Well, I haven’t found a real cure for writer’s block. And the closest I get to capturing some of the flow of words is voice-to-text on my phone. But I have found a way that helps me capture the ideas. And sometimes, that’s enough to bring back the words.
I use to keep a notebook I called my “Writer’s Bank.” Now it’s a draft in my inbox or a note on my phone–something I can carry in my pocket or have by my bed for late-night brainstorms. And it really does help.
So while you are out living your real life, when inspiration strikes and you can’t find a keyboard, try creating a writer’s bank. Next time you find yourself in the middle of writer’s block, pull it out and see what it does for you.
Gretchen Louise: on getting the ideas out into words
In theory, all my post ideas are duly noted in an Evernote Notebook specifically for that purpose. In reality, most of them bounce around in my head until I start writing the main points into a blog post. (But the prospective subjects that do make it into Evernote make my notes the perfect place to turn when writer’s block hits!)
I write all my posts mentally first. While I’m doing dishes, I string the words together this way and that until they sound right. While I’m in the shower, I test out the sound of the sentences. While I’m folding clothes, I compose my main points. Then, when I wake up before anyone else or there’s actually a naptime that everyone is asleep at the same time, I can capitalize on those few concentrated, quiet moments. When I finally sit down to type, it’s like opening up a dam–the words literally spill out of me. And since I’ve already formed them and reorganized them in my head, the first typed version is more like a semi-coherent second draft. And once that draft is put in a file? I can edit it amidst the noise and the snuggles and the “Mommy, I’m hungry!” I just need the quiet moments of dishes to formulate my initial thoughts, and the concentration of sitting down to focus on writing rather than work to get it all out into readable form.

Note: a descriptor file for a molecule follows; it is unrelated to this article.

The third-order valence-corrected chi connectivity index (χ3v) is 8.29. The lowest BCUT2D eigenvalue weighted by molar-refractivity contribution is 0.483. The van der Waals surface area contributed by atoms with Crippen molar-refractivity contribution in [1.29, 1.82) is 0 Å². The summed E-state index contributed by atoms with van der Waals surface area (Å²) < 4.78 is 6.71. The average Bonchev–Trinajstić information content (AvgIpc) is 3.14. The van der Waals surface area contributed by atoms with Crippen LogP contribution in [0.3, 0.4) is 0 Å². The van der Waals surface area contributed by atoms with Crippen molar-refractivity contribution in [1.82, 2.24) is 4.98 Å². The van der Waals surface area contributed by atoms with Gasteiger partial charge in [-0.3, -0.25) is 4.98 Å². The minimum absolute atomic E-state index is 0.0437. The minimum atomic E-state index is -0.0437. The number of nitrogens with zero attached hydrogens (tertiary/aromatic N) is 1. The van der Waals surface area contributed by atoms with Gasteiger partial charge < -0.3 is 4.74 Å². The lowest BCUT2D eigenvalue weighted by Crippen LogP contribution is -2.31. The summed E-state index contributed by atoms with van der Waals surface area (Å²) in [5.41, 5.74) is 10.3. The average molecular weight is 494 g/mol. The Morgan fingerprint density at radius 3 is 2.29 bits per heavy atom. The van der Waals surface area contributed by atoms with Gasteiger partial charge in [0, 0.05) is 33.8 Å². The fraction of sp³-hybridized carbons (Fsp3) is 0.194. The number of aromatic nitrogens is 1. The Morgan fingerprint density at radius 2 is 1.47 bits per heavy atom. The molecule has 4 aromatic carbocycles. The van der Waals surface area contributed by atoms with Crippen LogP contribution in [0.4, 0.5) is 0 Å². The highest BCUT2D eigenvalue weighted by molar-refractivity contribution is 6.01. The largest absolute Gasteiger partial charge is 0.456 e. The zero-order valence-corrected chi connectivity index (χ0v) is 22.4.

Work out your ideas in your head. You’ll be amazed at how much further along you are when you sit down to type.
Emily Gardner: on not letting good words go bad
Writing is about the process just as much as it is about the end result. I sift my thoughts about life through words, my sentences and paragraphs making what’s in my heart readable. For that reason, writing is a slow craft. I will sit with a thought formulating for hours or days before it makes its way into a blog post or into my journal. Like Gretchen, I compose things in my head while in the shower, doing dishes, or lying in bed. However, if I don’t write them down right away, I don’t remember them. I’ve written beautiful things while falling asleep at night, only to wake up with only a vague outline left in my brain.
I keep a note pad in my purse and utilize the Notes app on my phone to jot down ideas and sentences as they pop into my mind. I’m a much happier writer when good words don’t get lost because I haven’t been diligent about recording them. When all my thoughts are on paper (or in a draft on my computer) I can sift and rearrange to my heart’s content.
Jenni Marie: things I’ve learned about writing
Write from experience, but not during the experience. Emotion is a powerful motivator and conduit of inspiration, but it can also blind your perspective and judgment.
Jessiqua: on the difference between private writing and public posting
For me, there are two different kinds of writing: the stuff that’s private and the stuff that’s public. Since I write on a consistent, daily basis, everything that happens to me usually goes through the filter of words. If a notable event occurs in my life, then I unavoidably imagine what it would be like written out in a narrative. I’m also a very open and blunt person, so no subject is taboo in my “mental adventures”. However, I obviously shouldn’t publicly post all those thoughts and events and feelings. It’s okay to vent and work through things with words and writing, but I limit myself on how much I share abroad. Much of it wouldn’t be interesting to most people anyway.
Therefore, I have a rule for myself. Whatever I privately write is between me and my Maker. But whatever I post publicly needs to both have a point and be edifying.
Be real. But be the kind of real that glorifies God.
Callie Mitchell: how to get off a Soapbox, and into the Spirit
Nothing kills artistry like a preachy soapbox. And really, the only people who like a soapbox are the people up there with you! Sometimes truth is hard, so how does a writer impart wisdom from scripture, from God’s heart, but still remain in a humble posture, with a gentle tone?